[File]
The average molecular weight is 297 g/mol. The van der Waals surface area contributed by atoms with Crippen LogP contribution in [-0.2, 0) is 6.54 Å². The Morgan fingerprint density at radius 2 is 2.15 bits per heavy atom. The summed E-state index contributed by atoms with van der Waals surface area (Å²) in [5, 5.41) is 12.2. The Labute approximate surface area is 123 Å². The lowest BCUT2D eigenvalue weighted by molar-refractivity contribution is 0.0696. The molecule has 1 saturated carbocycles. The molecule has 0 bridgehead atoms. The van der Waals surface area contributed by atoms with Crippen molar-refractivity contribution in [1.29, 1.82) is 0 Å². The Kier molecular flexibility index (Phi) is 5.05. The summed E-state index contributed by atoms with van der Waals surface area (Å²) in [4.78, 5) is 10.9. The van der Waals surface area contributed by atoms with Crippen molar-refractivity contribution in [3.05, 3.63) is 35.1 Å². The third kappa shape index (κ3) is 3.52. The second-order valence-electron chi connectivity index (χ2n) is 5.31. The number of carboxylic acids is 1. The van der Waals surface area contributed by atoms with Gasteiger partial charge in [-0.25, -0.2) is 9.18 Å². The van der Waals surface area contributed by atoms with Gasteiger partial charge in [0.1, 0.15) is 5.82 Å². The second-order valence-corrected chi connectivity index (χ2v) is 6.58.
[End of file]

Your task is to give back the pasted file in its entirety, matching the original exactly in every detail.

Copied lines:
The average molecular weight is 297 g/mol. The van der Waals surface area contributed by atoms with Crippen LogP contribution in [-0.2, 0) is 6.54 Å². The Morgan fingerprint density at radius 2 is 2.15 bits per heavy atom. The summed E-state index contributed by atoms with van der Waals surface area (Å²) in [5, 5.41) is 12.2. The Labute approximate surface area is 123 Å². The lowest BCUT2D eigenvalue weighted by molar-refractivity contribution is 0.0696. The molecule has 1 saturated carbocycles. The molecule has 0 bridgehead atoms. The van der Waals surface area contributed by atoms with Crippen molar-refractivity contribution in [1.29, 1.82) is 0 Å². The Kier molecular flexibility index (Phi) is 5.05. The summed E-state index contributed by atoms with van der Waals surface area (Å²) in [4.78, 5) is 10.9. The van der Waals surface area contributed by atoms with Crippen molar-refractivity contribution in [3.05, 3.63) is 35.1 Å². The third kappa shape index (κ3) is 3.52. The second-order valence-electron chi connectivity index (χ2n) is 5.31. The number of carboxylic acids is 1. The van der Waals surface area contributed by atoms with Gasteiger partial charge in [-0.25, -0.2) is 9.18 Å². The van der Waals surface area contributed by atoms with Gasteiger partial charge in [0.1, 0.15) is 5.82 Å². The second-order valence-corrected chi connectivity index (χ2v) is 6.58.